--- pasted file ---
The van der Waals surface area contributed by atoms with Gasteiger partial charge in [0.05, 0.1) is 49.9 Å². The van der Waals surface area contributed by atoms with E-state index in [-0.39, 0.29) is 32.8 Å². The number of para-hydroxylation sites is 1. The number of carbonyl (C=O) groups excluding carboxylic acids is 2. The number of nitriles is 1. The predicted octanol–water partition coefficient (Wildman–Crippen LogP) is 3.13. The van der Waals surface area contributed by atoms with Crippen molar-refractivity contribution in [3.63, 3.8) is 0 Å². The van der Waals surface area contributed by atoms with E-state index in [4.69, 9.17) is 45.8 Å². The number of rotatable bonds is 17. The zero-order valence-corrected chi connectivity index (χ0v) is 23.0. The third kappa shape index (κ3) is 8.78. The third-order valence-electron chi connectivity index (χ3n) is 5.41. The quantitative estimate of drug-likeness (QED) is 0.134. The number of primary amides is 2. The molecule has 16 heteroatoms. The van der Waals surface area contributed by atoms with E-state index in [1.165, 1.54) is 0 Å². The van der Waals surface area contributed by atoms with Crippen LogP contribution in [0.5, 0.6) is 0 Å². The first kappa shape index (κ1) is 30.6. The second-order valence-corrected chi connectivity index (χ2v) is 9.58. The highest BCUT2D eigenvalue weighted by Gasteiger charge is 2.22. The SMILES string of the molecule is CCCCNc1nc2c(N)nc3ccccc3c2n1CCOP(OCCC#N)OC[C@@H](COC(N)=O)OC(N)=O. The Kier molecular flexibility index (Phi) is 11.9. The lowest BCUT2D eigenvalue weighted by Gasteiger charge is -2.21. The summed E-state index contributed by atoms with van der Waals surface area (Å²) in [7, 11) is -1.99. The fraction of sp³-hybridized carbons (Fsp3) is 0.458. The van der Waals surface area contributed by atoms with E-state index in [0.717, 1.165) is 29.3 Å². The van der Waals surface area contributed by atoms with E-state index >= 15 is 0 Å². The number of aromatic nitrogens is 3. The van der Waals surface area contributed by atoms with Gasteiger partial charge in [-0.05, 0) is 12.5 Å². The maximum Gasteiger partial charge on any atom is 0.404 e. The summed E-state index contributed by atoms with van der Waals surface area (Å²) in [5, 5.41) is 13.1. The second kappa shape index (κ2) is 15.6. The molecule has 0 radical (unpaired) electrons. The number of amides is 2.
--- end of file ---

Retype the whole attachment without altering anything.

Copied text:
The van der Waals surface area contributed by atoms with Gasteiger partial charge in [0.05, 0.1) is 49.9 Å². The van der Waals surface area contributed by atoms with E-state index in [-0.39, 0.29) is 32.8 Å². The number of para-hydroxylation sites is 1. The number of carbonyl (C=O) groups excluding carboxylic acids is 2. The number of nitriles is 1. The predicted octanol–water partition coefficient (Wildman–Crippen LogP) is 3.13. The van der Waals surface area contributed by atoms with Crippen molar-refractivity contribution in [3.63, 3.8) is 0 Å². The van der Waals surface area contributed by atoms with E-state index in [4.69, 9.17) is 45.8 Å². The number of rotatable bonds is 17. The zero-order valence-corrected chi connectivity index (χ0v) is 23.0. The third kappa shape index (κ3) is 8.78. The third-order valence-electron chi connectivity index (χ3n) is 5.41. The quantitative estimate of drug-likeness (QED) is 0.134. The number of primary amides is 2. The molecule has 16 heteroatoms. The van der Waals surface area contributed by atoms with E-state index in [1.165, 1.54) is 0 Å². The van der Waals surface area contributed by atoms with Crippen LogP contribution in [0.5, 0.6) is 0 Å². The first kappa shape index (κ1) is 30.6. The second-order valence-corrected chi connectivity index (χ2v) is 9.58. The highest BCUT2D eigenvalue weighted by Gasteiger charge is 2.22. The SMILES string of the molecule is CCCCNc1nc2c(N)nc3ccccc3c2n1CCOP(OCCC#N)OC[C@@H](COC(N)=O)OC(N)=O. The Kier molecular flexibility index (Phi) is 11.9. The lowest BCUT2D eigenvalue weighted by Gasteiger charge is -2.21. The summed E-state index contributed by atoms with van der Waals surface area (Å²) in [7, 11) is -1.99. The fraction of sp³-hybridized carbons (Fsp3) is 0.458. The van der Waals surface area contributed by atoms with E-state index in [0.717, 1.165) is 29.3 Å². The van der Waals surface area contributed by atoms with E-state index >= 15 is 0 Å². The number of aromatic nitrogens is 3. The van der Waals surface area contributed by atoms with Gasteiger partial charge in [-0.05, 0) is 12.5 Å². The maximum Gasteiger partial charge on any atom is 0.404 e. The summed E-state index contributed by atoms with van der Waals surface area (Å²) in [5, 5.41) is 13.1. The second kappa shape index (κ2) is 15.6. The molecule has 0 radical (unpaired) electrons. The number of amides is 2.